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ARS Home » Plains Area » Fargo, North Dakota » Edward T. Schafer Agricultural Research Center » Cereal Crops Research » Research » Publications at this Location » Publication #364474

Research Project: Enhancement of Hard Spring Wheat, Durum, and Oat Quality

Location: Cereal Crops Research

Title: Celiac antigenicity of ancient wheat species

Author
item MALAGODA, MANEKA - NORTH DAKOTA STATE UNIVERSITY
item Ohm, Jae-Bom
item SIMSEK, SENAY - NORTH DAKOTA STATE UNIVERSITY

Submitted to: Foods
Publication Type: Peer Reviewed Journal
Publication Acceptance Date: 12/5/2019
Publication Date: 12/12/2019
Citation: Malagoda, M., Ohm, J., Simsek, S. 2019. Celiac antigenicity of ancient wheat species. Foods. 8(12):675. https://doi.org/10.3390/foods8120675.
DOI: https://doi.org/10.3390/foods8120675

Interpretive Summary: Celiac disease (CD) develops in individuals who are genetically sensitive to certain proteins in cereals such as wheat, rye and barley. In recent years, there has been increased interest in ancient grains such as einkorn, emmer and kamut, especially due to perceived health benefits. However, controversial results have been reported on the influence of diet of ancient grains on CD development. This research was performed to help clarify the association of diet of ancient grains and CD development. CD is primarily caused by specific small components of proteins in grain. In this research, three wheat related ancient grains, including einkorn, emmer and kamut, as well as rye and pseudo cereals, including teff, millet, sorghum, amaranth and quinoa were analyzed for the small protein components that associate with CD development. The wheat related ancient grains einkorn, emmer and kamut were identified to contain the protein components. This result indicated that the diet of wheat related ancient grains can cause CD development. This study also showed that the protein components were present in rye. In contrast, no CD-causing protein component was found in teff, millet, sorghum, amaranth or quinoa in this research. These results will be a valuable reference to clarify the effect of ancient grain on CD and develop CD safe foods using ancient grains.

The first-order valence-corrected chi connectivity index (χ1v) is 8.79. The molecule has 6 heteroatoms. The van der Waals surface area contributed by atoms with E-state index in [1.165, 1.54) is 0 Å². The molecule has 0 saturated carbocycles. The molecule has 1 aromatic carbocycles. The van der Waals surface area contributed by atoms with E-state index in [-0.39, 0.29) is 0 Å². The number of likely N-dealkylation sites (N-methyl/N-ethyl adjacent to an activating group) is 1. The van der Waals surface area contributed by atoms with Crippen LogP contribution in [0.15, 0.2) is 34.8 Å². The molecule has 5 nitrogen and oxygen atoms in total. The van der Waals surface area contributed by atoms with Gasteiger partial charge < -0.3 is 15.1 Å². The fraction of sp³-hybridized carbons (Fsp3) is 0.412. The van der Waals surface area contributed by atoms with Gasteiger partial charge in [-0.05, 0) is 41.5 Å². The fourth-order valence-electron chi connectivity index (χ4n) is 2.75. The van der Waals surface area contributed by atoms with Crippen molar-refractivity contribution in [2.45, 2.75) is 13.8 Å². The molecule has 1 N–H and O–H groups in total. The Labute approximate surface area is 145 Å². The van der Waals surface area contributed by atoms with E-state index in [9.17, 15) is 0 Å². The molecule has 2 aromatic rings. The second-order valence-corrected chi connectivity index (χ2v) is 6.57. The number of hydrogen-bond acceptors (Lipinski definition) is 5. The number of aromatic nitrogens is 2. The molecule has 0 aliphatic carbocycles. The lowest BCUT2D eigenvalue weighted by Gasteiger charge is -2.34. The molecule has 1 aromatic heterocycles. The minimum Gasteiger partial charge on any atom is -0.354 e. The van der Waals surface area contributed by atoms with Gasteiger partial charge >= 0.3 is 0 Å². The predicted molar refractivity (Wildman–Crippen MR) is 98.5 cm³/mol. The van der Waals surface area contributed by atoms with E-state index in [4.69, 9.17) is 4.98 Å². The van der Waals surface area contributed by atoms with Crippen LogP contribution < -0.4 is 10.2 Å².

Technical Abstract: Celiac disease (CD) develops in genetically susceptible individuals. Gluten forming proteins and its homologous found in cereals such as wheat, rye and barley trigger the immune reaction which gives rise to CD. The CD antigenicity of ancient grains has long been debated, and thus far, studies show varied results. In this study, three wheat related ancient grains, such as einkorn (Triticum monococcum), emmer (Triticum dococcum) and kamut (Triticum turgidum subsp. Turanicum), rye (Secale cereale L.) and pseudo cereals, such as teff (Eragrostis tef Zuccagni), millet (Panicum miliaceum L), sorghum (Sorghum bicolor (L.) Moench ssp. Bicolor), amaranth (Amaranthus L.) and quinoa (Chenopodium quinoa) were analyzed for celiac epitopes and gliadin protein composition. This study shows that celiac epitopes can be found in wheat related ancient grains, such as einkorn, emmer and kamut. The study also shows that such epitopes are present in rye, which is known to trigger the immune response associated with CD. The epitopes were not found in the protein extractions from pseudo cereals. The analysis of the gliadin protein profile of the different ancient grains shows that the abundance of the different gliadin types varies widely between species, which could be indicative of differences in celiac antigenicity.